Photography by Leo Pinter

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Matthew Lange
Matthew Lange(@365daytonafan)
8 years ago

This is a good review of the Renault 5 for those unfamiliar with them http://classics.honestjohn.co.uk/reviews/renault/5/

Eddie Relvas
Eddie Relvas(@eddie124)
8 years ago

I agree with everyone because, for myself, I would never consider one of these cars. But as one who’s participated in may such discussions, there’s no correct answer to this topic. Anything can be viewed as a classic and be of interest to someone. It may be a turd for 99\% of the population, but be glad of that 1\% that preserves the other cars, as without them history would be misrepresented. In a few years there would only remain the exotica of the 80’s, which were a minority. The 5 was considered a very modern and successful design when it came out, and is still well regarded as a popular classic.
I myself have a few cars that can be considered either brilliant or crap depending on who you ask, like a first-series Fiat 127. This is an incredibly fun car to drive, great handling and a totally insane engine that thrives on revs. I’ve had a 128 too, and it’s the same deal, only slightly heavier.
And if you ask me which hot hatch I’d have, my heart has only one choice, despite not being much of a fan of the base model: the Fiat Ritmo (or Strada) 130 TC Abarth. Performance and an engine note that a Golf or 205 GTI can only dream of.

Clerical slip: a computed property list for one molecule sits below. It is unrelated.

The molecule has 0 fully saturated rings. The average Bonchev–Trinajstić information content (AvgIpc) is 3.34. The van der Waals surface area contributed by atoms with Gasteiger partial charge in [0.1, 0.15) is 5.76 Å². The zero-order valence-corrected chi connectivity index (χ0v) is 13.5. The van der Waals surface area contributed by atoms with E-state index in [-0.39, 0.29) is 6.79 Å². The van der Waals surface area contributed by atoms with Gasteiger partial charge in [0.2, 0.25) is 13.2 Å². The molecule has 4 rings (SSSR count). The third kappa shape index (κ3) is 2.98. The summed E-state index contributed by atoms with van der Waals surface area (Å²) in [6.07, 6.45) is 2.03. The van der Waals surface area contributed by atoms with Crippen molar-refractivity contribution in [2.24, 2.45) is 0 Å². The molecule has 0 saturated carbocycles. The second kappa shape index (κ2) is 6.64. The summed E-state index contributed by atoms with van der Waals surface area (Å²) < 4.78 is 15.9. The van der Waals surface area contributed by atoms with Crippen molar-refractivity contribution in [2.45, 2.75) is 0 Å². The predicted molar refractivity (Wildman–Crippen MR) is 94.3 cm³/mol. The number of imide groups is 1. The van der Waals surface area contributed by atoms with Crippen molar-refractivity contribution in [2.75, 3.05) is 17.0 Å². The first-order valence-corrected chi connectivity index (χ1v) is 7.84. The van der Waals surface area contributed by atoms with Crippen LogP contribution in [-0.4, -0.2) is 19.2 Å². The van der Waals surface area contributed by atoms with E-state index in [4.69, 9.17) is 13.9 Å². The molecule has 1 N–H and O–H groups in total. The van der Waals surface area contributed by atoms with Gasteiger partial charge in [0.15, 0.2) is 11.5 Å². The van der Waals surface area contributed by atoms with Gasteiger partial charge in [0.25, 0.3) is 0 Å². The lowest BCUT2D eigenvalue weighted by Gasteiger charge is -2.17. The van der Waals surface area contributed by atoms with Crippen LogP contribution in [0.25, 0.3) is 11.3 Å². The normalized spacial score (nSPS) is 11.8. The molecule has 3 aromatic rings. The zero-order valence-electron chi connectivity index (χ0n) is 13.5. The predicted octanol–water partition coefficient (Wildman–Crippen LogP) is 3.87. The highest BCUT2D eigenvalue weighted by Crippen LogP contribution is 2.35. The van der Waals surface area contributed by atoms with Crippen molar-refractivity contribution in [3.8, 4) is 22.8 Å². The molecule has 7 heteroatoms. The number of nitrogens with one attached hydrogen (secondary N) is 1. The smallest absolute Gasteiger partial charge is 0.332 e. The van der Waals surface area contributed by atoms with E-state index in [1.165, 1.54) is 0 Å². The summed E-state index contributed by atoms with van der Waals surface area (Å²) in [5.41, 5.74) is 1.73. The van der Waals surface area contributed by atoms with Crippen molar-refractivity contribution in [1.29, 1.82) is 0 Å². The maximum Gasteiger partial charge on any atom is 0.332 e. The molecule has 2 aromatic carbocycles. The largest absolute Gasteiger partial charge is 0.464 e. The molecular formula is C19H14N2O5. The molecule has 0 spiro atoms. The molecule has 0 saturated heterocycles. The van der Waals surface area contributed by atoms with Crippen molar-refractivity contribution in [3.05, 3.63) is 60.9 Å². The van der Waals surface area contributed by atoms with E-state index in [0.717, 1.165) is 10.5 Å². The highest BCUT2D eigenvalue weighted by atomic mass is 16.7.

Todd Cox
Todd Cox(@mc70)
8 years ago

Good story, but an awful machine (by any standard). There’s a reason you don’t see them anymore. They’re miserable in every regard. However, everyone has to love something, and there’s something truly special about finding that *right* car for you. 🙂

Matthew Lange
Matthew Lange(@365daytonafan)
8 years ago
Reply to  Todd Cox

The Renault 5 was very highly regarded when new in Europe. With it’s excellent handling it made the basis for one of the first hot hatches, the 5 Alpine (or Gordini in the UK) which in turn was the basis of a successful group 2 rally car. Even in the States the (admittedly uglier) Le Car was very successful in its class in SCCA racing.
Contemporary road tests had the second generation 5 GT Turbo as the equal of the now iconic Peugeot 205 GTI.

JB21
JB21(@jb21)
8 years ago
Reply to  Matthew Lange

Er, I second Todd on this. The 5 became only good when it was hotted up (and you know, you can polish any turd), and dynamically, 5GT cannot hold the candle up to 205GTI (but then again, not many things can…).